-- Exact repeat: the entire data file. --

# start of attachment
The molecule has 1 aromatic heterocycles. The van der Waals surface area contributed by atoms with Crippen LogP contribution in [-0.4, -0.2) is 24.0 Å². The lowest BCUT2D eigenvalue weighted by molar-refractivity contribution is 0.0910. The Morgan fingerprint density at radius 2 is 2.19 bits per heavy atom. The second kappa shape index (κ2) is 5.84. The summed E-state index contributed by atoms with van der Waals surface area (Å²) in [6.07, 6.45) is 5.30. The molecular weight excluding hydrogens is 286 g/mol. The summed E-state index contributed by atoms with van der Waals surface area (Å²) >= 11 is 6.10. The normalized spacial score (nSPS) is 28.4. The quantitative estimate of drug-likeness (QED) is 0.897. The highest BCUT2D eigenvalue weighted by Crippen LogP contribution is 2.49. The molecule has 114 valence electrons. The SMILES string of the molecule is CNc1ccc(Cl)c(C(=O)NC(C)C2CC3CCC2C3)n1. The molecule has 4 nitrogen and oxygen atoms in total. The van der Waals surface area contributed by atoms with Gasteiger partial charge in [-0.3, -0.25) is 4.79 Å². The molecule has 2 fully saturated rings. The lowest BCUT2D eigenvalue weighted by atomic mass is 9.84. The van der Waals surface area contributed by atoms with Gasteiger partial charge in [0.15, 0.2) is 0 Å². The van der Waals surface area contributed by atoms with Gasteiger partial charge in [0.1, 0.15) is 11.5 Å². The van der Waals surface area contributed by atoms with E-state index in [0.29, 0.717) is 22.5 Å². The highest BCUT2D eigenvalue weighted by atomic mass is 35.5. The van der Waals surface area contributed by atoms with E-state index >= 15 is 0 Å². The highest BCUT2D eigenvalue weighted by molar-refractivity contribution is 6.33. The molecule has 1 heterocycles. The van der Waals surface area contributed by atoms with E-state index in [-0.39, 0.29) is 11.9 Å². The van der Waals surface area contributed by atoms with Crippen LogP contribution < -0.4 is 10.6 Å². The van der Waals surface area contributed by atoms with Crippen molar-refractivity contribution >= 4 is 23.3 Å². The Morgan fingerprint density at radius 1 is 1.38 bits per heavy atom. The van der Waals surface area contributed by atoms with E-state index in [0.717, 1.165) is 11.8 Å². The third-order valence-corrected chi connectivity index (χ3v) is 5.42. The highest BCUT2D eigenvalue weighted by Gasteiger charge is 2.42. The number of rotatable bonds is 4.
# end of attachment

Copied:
The molecule has 1 aromatic heterocycles. The van der Waals surface area contributed by atoms with Crippen LogP contribution in [-0.4, -0.2) is 24.0 Å². The lowest BCUT2D eigenvalue weighted by molar-refractivity contribution is 0.0910. The Morgan fingerprint density at radius 2 is 2.19 bits per heavy atom. The second kappa shape index (κ2) is 5.84. The summed E-state index contributed by atoms with van der Waals surface area (Å²) in [6.07, 6.45) is 5.30. The molecular weight excluding hydrogens is 286 g/mol. The summed E-state index contributed by atoms with van der Waals surface area (Å²) >= 11 is 6.10. The normalized spacial score (nSPS) is 28.4. The quantitative estimate of drug-likeness (QED) is 0.897. The highest BCUT2D eigenvalue weighted by Crippen LogP contribution is 2.49. The molecule has 114 valence electrons. The SMILES string of the molecule is CNc1ccc(Cl)c(C(=O)NC(C)C2CC3CCC2C3)n1. The molecule has 4 nitrogen and oxygen atoms in total. The van der Waals surface area contributed by atoms with Gasteiger partial charge in [-0.3, -0.25) is 4.79 Å². The molecule has 2 fully saturated rings. The lowest BCUT2D eigenvalue weighted by atomic mass is 9.84. The van der Waals surface area contributed by atoms with Gasteiger partial charge in [0.15, 0.2) is 0 Å². The van der Waals surface area contributed by atoms with Gasteiger partial charge in [0.1, 0.15) is 11.5 Å². The van der Waals surface area contributed by atoms with E-state index in [0.29, 0.717) is 22.5 Å². The highest BCUT2D eigenvalue weighted by atomic mass is 35.5. The van der Waals surface area contributed by atoms with E-state index >= 15 is 0 Å². The highest BCUT2D eigenvalue weighted by molar-refractivity contribution is 6.33. The molecule has 1 heterocycles. The van der Waals surface area contributed by atoms with E-state index in [-0.39, 0.29) is 11.9 Å². The van der Waals surface area contributed by atoms with Crippen LogP contribution < -0.4 is 10.6 Å². The van der Waals surface area contributed by atoms with Crippen molar-refractivity contribution >= 4 is 23.3 Å². The Morgan fingerprint density at radius 1 is 1.38 bits per heavy atom. The van der Waals surface area contributed by atoms with E-state index in [0.717, 1.165) is 11.8 Å². The third-order valence-corrected chi connectivity index (χ3v) is 5.42. The highest BCUT2D eigenvalue weighted by Gasteiger charge is 2.42. The number of rotatable bonds is 4.